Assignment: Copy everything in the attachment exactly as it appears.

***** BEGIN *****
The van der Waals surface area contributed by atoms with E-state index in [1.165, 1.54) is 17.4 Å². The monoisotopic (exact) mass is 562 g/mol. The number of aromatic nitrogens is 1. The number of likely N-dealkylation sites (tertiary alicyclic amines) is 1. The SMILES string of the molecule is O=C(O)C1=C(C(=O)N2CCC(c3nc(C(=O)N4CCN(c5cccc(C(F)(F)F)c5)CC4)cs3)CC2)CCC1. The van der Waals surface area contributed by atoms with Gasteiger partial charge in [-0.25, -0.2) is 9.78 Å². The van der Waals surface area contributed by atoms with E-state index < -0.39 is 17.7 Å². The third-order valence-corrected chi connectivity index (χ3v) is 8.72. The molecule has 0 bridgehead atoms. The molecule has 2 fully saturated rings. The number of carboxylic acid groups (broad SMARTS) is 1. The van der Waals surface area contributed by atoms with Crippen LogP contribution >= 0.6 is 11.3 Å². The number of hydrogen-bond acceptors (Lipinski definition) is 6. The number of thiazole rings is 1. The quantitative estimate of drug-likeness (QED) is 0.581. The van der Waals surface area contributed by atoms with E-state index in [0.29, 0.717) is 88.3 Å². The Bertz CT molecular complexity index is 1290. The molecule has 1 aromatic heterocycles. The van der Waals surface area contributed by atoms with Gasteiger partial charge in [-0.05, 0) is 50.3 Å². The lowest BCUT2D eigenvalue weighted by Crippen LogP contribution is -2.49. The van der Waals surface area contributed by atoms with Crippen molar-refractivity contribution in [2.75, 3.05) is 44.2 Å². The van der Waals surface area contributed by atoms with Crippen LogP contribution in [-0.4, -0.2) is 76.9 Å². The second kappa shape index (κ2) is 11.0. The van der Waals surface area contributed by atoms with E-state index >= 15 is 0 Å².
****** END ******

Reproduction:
The van der Waals surface area contributed by atoms with E-state index in [1.165, 1.54) is 17.4 Å². The monoisotopic (exact) mass is 562 g/mol. The number of aromatic nitrogens is 1. The number of likely N-dealkylation sites (tertiary alicyclic amines) is 1. The SMILES string of the molecule is O=C(O)C1=C(C(=O)N2CCC(c3nc(C(=O)N4CCN(c5cccc(C(F)(F)F)c5)CC4)cs3)CC2)CCC1. The van der Waals surface area contributed by atoms with Gasteiger partial charge in [-0.25, -0.2) is 9.78 Å². The van der Waals surface area contributed by atoms with E-state index < -0.39 is 17.7 Å². The third-order valence-corrected chi connectivity index (χ3v) is 8.72. The molecule has 0 bridgehead atoms. The molecule has 2 fully saturated rings. The number of carboxylic acid groups (broad SMARTS) is 1. The van der Waals surface area contributed by atoms with Crippen LogP contribution >= 0.6 is 11.3 Å². The number of hydrogen-bond acceptors (Lipinski definition) is 6. The number of thiazole rings is 1. The quantitative estimate of drug-likeness (QED) is 0.581. The van der Waals surface area contributed by atoms with E-state index in [0.29, 0.717) is 88.3 Å². The Bertz CT molecular complexity index is 1290. The molecule has 1 aromatic heterocycles. The van der Waals surface area contributed by atoms with Gasteiger partial charge in [-0.05, 0) is 50.3 Å². The lowest BCUT2D eigenvalue weighted by Crippen LogP contribution is -2.49. The van der Waals surface area contributed by atoms with Crippen molar-refractivity contribution in [2.75, 3.05) is 44.2 Å². The van der Waals surface area contributed by atoms with Crippen LogP contribution in [-0.4, -0.2) is 76.9 Å². The second kappa shape index (κ2) is 11.0. The van der Waals surface area contributed by atoms with E-state index >= 15 is 0 Å².